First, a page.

# teaching machines

## SENG 440: Lecture 13 – Object-Relational Mapping via Room

Dear students,

Today we examine persisting data with databases. We will add a song database to our Rattler application. Initially we’ll just maintain an in-memory database, but then we’ll switch to long-term storage using Room, an object-relational mapping framework. Since ORM tools let us maintain our schema and forge our queries in our host language, we will write hardly any SQL.

Before we forget, here’s your TODO for next time:

• Read Have Smartphones Destroyed a Generation? It’s not my intention to be a downer with these articles. But this is a class on mobile computing, and there are social implications that we can’t ignore as technologists.
• On a quarter sheet of paper to be turned in at the beginning of the next class, write down your response. Is this article consistent with your experience and that of your peers? How so? If you do not find it consistent, do you disagree with the observational data or is there some other explanatory variable that accounts for it?

Let’s start creating our app, which we’ll call Rattler.

### Database Operations

When we left on last time, we had an app that allowed the user to edit and play a single RTTTL file. Today we want to extend this to allow the player to manage a whole library of ringtones. For a start, I’ve got the app set up with a fixed collection of Song instances to serve as our “database.” What sort of operations do we generally want to perform on a database? What do we want to do in this app? Let’s walk through some of the most common answers.

#### Insert

For one, we want to be able to create new songs. We’ll add a clause to our activity’s onOptionsItemSelected to trigger our adapter’s insert method that grows our database:

override fun onOptionsItemSelected(item: MenuItem) = when (item.itemId) {
...
R.id.newSongButton -> {
true
}
...
}


Our adapter will generate a placeholder song and trigger view updates:

fun insert() {
val song = Song("Untitled", 100, "")
selectIndex(songs.size - 1)
notifyItemInserted(songs.size - 1)
}


Note that we call notifyItemInserted. Fine-grained notices like this are the raison d’etre for RecyclerView.

#### Delete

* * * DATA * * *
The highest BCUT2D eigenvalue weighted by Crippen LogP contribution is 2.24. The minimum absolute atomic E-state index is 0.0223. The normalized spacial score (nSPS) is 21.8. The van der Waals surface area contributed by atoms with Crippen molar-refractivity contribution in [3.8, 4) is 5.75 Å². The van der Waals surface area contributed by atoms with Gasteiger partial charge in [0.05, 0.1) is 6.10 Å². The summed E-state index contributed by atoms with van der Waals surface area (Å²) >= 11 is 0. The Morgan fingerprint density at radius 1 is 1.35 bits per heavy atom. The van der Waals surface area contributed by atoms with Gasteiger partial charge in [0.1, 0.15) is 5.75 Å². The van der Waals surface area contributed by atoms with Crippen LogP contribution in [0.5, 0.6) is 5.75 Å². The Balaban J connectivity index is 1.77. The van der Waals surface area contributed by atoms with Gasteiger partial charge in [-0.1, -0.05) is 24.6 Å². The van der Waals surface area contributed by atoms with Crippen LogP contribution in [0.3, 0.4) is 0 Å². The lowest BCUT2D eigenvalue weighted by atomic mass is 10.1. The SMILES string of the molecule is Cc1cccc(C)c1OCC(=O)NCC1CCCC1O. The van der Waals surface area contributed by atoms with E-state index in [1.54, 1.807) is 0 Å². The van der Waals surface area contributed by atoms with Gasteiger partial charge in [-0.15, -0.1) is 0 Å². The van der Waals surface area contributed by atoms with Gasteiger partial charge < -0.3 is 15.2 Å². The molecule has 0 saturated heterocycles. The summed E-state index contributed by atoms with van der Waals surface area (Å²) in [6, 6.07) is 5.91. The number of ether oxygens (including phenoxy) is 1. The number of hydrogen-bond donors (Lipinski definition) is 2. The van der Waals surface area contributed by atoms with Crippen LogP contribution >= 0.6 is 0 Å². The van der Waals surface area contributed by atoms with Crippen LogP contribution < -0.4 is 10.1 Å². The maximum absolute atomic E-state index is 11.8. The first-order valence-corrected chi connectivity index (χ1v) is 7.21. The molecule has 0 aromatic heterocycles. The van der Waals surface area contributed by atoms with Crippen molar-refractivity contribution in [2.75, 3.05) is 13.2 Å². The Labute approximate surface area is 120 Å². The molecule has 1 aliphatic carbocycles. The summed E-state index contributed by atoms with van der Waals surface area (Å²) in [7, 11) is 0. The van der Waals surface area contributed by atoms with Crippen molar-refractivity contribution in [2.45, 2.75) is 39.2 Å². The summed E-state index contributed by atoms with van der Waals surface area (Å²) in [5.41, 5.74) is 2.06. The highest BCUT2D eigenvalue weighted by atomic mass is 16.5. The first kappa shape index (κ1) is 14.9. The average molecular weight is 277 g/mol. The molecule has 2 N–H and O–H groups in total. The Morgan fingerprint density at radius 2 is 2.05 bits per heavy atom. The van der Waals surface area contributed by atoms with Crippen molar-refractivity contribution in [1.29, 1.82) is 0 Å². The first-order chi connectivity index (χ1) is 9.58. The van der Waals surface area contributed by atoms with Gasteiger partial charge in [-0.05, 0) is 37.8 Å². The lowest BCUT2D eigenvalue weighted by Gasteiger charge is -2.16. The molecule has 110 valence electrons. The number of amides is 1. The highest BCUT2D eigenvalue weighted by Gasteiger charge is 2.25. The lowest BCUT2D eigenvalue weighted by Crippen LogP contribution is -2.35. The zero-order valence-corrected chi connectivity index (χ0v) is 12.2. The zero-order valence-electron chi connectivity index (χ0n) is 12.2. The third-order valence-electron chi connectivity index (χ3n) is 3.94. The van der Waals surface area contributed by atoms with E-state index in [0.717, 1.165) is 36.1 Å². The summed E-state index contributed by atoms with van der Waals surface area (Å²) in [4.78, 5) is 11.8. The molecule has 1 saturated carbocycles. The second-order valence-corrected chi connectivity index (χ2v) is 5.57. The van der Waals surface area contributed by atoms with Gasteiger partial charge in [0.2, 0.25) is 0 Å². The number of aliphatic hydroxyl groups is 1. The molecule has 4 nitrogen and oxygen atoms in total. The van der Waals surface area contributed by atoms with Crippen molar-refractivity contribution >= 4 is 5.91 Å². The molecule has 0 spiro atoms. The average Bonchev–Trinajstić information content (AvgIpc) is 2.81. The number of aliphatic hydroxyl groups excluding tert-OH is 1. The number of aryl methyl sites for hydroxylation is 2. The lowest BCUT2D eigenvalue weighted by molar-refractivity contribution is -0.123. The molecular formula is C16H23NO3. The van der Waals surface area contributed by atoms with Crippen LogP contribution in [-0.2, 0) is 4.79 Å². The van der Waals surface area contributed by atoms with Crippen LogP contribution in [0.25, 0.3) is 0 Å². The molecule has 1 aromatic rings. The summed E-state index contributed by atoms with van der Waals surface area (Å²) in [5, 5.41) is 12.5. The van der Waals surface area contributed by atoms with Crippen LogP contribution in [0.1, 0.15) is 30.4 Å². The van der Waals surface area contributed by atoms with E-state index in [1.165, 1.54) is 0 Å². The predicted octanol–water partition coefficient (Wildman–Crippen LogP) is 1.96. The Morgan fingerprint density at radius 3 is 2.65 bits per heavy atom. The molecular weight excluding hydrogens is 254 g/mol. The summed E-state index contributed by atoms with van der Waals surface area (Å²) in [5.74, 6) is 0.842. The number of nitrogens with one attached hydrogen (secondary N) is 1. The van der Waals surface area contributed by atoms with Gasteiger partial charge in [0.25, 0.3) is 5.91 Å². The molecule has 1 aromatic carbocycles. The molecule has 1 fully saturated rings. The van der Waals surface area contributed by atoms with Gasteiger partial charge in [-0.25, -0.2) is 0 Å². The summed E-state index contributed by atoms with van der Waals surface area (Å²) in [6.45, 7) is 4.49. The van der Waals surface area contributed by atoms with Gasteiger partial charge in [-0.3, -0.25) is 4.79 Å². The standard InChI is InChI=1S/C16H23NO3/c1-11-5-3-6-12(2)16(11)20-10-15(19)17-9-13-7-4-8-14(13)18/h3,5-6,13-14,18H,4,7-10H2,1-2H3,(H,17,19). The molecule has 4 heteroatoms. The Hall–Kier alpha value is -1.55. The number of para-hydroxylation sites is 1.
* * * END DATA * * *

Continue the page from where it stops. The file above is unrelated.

We also delete records from a database. We’ll start with a new clause in the activity’s onOptionsItemSelected:

override fun onOptionsItemSelected(item: MenuItem) = when (item.itemId) {
...
R.id.deleteButton -> {
true
}
...
}


In the adapter’s delete method, we yank the song out of the list and announce the vacancy. But deleting only makes sense when the adapter has a selected item. Let’s add a helper predicate to simplify our code.

val isSongSelected: Boolean
get() = selectedIndex != RecyclerView.NO_POSITION


Then we’ll write delete as follows:

fun delete() {
if (isSongSelected) {
val song = songs.removeAt(selectedIndex)
selectIndex(RecyclerView.NO_POSITION)
notifyItemRemoved(selectedIndex)
}
}


It’s worth noting that the first time I wrote this app, I simply reloaded all the songs when a new song was inserted or deleted. If you can avoid doing that, the RecyclerView can animate the changes to the list much more gracefully.

#### Clear

Let’s add an action to wipe the database. We’ll start with a new clause in our activity’s onOptionsItemSelected:

override fun onOptionsItemSelected(item: MenuItem) = when (item.itemId) {
...
R.id.clearDatabaseButton -> {
true
}
...
}


In our adapter’s clear method, we wipe the list and trigger whatever non-selection callback the client has registered:

fun clear() {
songs.clear()
notifyDataSetChanged()
onNothingSelected()
}


Since every item is changed in the RecyclerView, we don’t try to make a fine-grained announcement.

#### Update

Finally, we want to edit items in the database. We already have hooks for edit events: our three TextWatchers in our main activity. We have them trigger our adapter:

titleBox.addTextChangedListener(object: TextWatcher {
...
override fun onTextChanged(text: CharSequence?, p1: Int, p2: Int, p3: Int) {
song.title = titleBox.text.toString()
}
})

...
override fun onTextChanged(text: CharSequence?, p1: Int, p2: Int, p3: Int) {
song.notes = notesBox.text.toString()
}
})

...
override fun onTextChanged(text: CharSequence?, p1: Int, p2: Int, p3: Int) {
try {
song.beatsPerMinute = beatsPerMinuteBox.text.toString().toInt()
} catch (e: NumberFormatException) {
}
}
})


Our adapter then just requests a redraw:

fun update() {
if (isSongSelected) {
notifyItemChanged(selectedIndex)
}
}


Technically, only the title of a song is shown in the RecyclerView, so we would only need to trigger a redraw if the title had changed. But that’s a lot more work than we have time for.

### Object-Relational Mapping

Decades ago our technological ancestors factored out the responsibility of storing and retrieving data to databases, which lived independently of our software. Because these two worlds were independent, our data types generally had two representations: the database representation and the host language representation. We effectively wrote two schemas, one explicit and written in the database language, and the other implicit as a collection of type declarations in our host language. It was our responsibility to write bridge code that mapped the two representations to each other.